|Nutrition Facts (per serving)|
|Amount per serving|
|% Daily Value*|
|Total Fat 27g||35%|
|Saturated Fat 12g||60%|
|Total Carbohydrate 43g||16%|
|Dietary Fiber 7g||25%|
|Total Sugars 15g|
|Vitamin C 35mg||177%|
|*The % Daily Value (DV) tells you how much a nutrient in a food serving contributes to a daily diet. 2,000 calories a day is used for general nutrition advice.|
Hasselback potatoes are an attractive and delicious way to serve both white and sweet potatoes. They were created in 1953 by Swedish chef-in-training Leif Elisson at a restaurant called Hasselbacken (hence the name). The potatoes are thinly sliced, but not quite through, leaving the potato intact. They are then basted with butter or another fat throughout the baking process, giving them a crispy exterior and soft, creamy center.
This version uses sweet potatoes, making them even more versatile since they can be made sweet as well as savory and spicy. For the Hasselback technique, choose sweet potatoes that are fairly even in shape with undamaged skins; the potatoes can be peeled or left unpeeled. The toasted nuts and maple syrup in this recipe are a classic combination, but feel free to add some cinnamon or use honey instead of the maple syrup. Hasselback sweet potatoes are great as part of a meatless meal or alongside roasted chicken, turkey, or beef.
4 large sweet potatoes
6 tablespoons melted unsalted butter, divided
1/4 teaspoon salt and freshly ground black pepper
1/2 cup coarsely chopped walnuts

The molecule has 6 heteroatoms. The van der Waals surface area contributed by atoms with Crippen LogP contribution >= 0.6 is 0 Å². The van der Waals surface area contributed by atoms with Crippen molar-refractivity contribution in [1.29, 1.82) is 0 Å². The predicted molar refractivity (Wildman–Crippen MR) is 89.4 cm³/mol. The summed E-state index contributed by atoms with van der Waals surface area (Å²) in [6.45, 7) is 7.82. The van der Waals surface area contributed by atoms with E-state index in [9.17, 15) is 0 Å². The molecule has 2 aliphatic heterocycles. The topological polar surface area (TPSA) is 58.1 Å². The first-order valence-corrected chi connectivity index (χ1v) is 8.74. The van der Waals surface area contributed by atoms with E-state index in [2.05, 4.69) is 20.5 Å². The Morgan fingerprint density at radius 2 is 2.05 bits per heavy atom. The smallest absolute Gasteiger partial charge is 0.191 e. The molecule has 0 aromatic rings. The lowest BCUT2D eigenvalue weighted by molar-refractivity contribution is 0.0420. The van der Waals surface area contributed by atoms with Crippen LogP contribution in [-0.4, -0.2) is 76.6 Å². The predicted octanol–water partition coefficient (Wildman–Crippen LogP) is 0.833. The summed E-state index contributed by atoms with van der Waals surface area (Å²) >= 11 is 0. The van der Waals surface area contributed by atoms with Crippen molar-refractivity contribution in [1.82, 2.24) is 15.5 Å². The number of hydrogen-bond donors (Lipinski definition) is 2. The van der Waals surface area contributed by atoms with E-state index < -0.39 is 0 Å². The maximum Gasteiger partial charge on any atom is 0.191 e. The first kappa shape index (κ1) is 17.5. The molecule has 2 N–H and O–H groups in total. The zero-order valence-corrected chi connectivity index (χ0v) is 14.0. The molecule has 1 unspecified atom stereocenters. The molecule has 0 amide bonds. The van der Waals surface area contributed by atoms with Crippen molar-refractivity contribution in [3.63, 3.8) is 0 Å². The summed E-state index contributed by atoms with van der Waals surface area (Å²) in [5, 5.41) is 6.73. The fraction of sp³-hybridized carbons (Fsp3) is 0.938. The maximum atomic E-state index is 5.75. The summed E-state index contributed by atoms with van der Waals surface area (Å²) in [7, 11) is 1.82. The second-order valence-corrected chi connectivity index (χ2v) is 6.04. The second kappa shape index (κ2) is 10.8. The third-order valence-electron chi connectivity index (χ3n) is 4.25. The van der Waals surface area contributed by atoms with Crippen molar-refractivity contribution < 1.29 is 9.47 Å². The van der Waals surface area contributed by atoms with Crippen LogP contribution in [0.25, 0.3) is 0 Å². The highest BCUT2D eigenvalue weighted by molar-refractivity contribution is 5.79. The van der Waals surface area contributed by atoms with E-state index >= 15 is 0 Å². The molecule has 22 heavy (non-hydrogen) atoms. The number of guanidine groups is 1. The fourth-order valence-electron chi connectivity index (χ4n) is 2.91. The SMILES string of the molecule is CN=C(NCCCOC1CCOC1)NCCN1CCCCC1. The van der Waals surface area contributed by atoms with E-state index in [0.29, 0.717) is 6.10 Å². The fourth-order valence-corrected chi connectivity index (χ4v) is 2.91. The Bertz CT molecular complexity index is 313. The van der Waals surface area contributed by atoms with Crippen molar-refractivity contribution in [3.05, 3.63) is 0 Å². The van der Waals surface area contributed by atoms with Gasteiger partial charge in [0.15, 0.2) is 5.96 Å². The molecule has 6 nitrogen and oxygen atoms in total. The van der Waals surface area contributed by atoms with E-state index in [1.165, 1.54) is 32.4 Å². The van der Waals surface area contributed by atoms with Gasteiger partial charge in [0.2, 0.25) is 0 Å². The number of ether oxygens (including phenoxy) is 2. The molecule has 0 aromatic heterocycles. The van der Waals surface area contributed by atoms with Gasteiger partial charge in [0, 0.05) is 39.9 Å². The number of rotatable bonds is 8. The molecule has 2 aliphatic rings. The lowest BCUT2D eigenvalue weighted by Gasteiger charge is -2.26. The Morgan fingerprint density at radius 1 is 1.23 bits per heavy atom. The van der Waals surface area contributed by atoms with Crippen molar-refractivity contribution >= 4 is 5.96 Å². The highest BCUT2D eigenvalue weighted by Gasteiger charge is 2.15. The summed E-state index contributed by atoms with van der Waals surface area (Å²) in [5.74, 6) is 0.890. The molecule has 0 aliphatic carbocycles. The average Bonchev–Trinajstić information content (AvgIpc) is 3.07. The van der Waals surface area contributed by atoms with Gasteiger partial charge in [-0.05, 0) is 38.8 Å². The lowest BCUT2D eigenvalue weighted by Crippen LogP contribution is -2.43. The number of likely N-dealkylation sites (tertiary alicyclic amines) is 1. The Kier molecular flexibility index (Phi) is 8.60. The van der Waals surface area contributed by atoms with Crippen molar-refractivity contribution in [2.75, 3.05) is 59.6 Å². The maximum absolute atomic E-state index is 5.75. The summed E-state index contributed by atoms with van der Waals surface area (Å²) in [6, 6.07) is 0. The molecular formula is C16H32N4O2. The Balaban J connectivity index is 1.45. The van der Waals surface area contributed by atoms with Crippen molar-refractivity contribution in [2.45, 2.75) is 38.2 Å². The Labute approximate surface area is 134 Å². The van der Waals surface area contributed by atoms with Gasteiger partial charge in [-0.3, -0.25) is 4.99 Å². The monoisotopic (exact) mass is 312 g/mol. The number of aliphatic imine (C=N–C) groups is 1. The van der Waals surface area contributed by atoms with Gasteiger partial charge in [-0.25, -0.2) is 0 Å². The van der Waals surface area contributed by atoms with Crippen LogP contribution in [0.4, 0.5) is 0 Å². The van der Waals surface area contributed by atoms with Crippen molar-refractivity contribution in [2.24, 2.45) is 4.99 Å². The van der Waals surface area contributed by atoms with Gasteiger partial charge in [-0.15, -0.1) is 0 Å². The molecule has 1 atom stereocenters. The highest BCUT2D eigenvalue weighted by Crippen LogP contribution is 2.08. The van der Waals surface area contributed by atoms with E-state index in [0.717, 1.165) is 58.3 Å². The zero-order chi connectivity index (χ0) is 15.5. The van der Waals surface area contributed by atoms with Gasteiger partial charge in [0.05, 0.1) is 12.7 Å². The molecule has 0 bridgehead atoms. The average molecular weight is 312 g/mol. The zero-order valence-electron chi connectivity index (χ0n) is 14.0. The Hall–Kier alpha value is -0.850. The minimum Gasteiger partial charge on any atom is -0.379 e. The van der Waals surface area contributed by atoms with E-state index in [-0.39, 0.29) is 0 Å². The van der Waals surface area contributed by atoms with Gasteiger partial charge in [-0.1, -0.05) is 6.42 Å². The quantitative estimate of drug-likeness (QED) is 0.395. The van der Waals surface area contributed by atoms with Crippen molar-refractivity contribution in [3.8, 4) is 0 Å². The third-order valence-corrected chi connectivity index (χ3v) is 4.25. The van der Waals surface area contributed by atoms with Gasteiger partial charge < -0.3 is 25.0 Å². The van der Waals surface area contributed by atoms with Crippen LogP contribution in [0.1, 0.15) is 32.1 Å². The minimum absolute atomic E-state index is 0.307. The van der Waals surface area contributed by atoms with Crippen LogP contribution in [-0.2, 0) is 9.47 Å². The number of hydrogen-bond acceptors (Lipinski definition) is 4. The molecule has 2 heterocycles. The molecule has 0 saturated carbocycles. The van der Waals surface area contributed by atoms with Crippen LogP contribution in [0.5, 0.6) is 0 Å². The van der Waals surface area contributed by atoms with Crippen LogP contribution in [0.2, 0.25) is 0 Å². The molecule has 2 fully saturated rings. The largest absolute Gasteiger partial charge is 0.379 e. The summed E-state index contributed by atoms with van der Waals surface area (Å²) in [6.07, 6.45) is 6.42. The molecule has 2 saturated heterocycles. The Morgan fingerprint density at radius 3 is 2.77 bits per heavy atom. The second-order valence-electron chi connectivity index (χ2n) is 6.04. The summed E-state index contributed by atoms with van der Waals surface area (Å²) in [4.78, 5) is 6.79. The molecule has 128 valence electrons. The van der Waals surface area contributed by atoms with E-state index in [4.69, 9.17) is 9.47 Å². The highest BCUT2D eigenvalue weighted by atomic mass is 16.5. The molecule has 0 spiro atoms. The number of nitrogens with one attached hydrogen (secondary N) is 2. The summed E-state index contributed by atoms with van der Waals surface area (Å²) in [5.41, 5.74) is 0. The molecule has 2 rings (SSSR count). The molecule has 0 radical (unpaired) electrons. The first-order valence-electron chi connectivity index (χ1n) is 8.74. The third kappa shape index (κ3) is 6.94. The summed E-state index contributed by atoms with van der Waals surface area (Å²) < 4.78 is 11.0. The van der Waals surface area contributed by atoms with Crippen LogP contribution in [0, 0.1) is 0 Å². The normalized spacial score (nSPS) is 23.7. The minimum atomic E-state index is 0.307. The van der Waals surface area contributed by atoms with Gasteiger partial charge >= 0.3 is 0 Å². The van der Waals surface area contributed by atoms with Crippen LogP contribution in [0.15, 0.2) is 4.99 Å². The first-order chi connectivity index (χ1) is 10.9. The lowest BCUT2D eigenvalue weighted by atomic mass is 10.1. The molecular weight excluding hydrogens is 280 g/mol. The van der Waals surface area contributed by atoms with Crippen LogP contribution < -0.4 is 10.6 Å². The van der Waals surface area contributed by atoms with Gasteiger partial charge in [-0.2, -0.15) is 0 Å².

Maple syrup, to taste
Steps to Make It
Gather the ingredients.
Preheat the oven to 425 F.
Line a baking dish or rimmed baking sheet with foil and then brush the foil with olive oil or butter.
Scrub the sweet potatoes. Leave the peels on or peel them. If the potato is very round and rolls easily, cut a small slice off the bottom so it will be stable and won't roll as you make the cuts.
Place the sweet potato on a cutting board and put a wooden spoon against each long side so the potato is surrounded by the spoon handles. This will make it much easier to make the slices without cutting through. Or use a pair of chopsticks (thick ends). With a large, sharp knife, carefully cut the potatoes, making the slices about 1/8 to 1/4-inch apart. Make sure to cut straight down, and keep the potato within the spoon handles. Repeat with the remaining potatoes.
Arrange the sweet potatoes in the prepared baking pan and brush with about half of the melted butter. Sprinkle them lightly with kosher salt and freshly ground black pepper.
Bake the sweet potatoes for 10 minutes. Brush the sweet potatoes with more butter and then continue baking—brushing and basting every 10 minutes—for about 50 to 60 minutes or until they are tender.
While the sweet potatoes are baking, toast the walnuts. Spread the nuts out in a dry skillet and place it over medium heat. Cook until the nuts are lightly toasted and aromatic, stirring constantly. Remove to a plate to stop the cooking process.
Remove the sweet potatoes from the oven and drizzle them with some maple syrup and then sprinkle with the toasted nuts. Make sure to get some between the slices.
Return the sweet potatoes to the oven and bake for about 5 minutes longer.
- Sprinkle the sweet potatoes lightly with a cinnamon-sugar blend just before drizzling with the maple syrup.
- Replace the maple syrup with honey, golden cane syrup, or brown sugar syrup.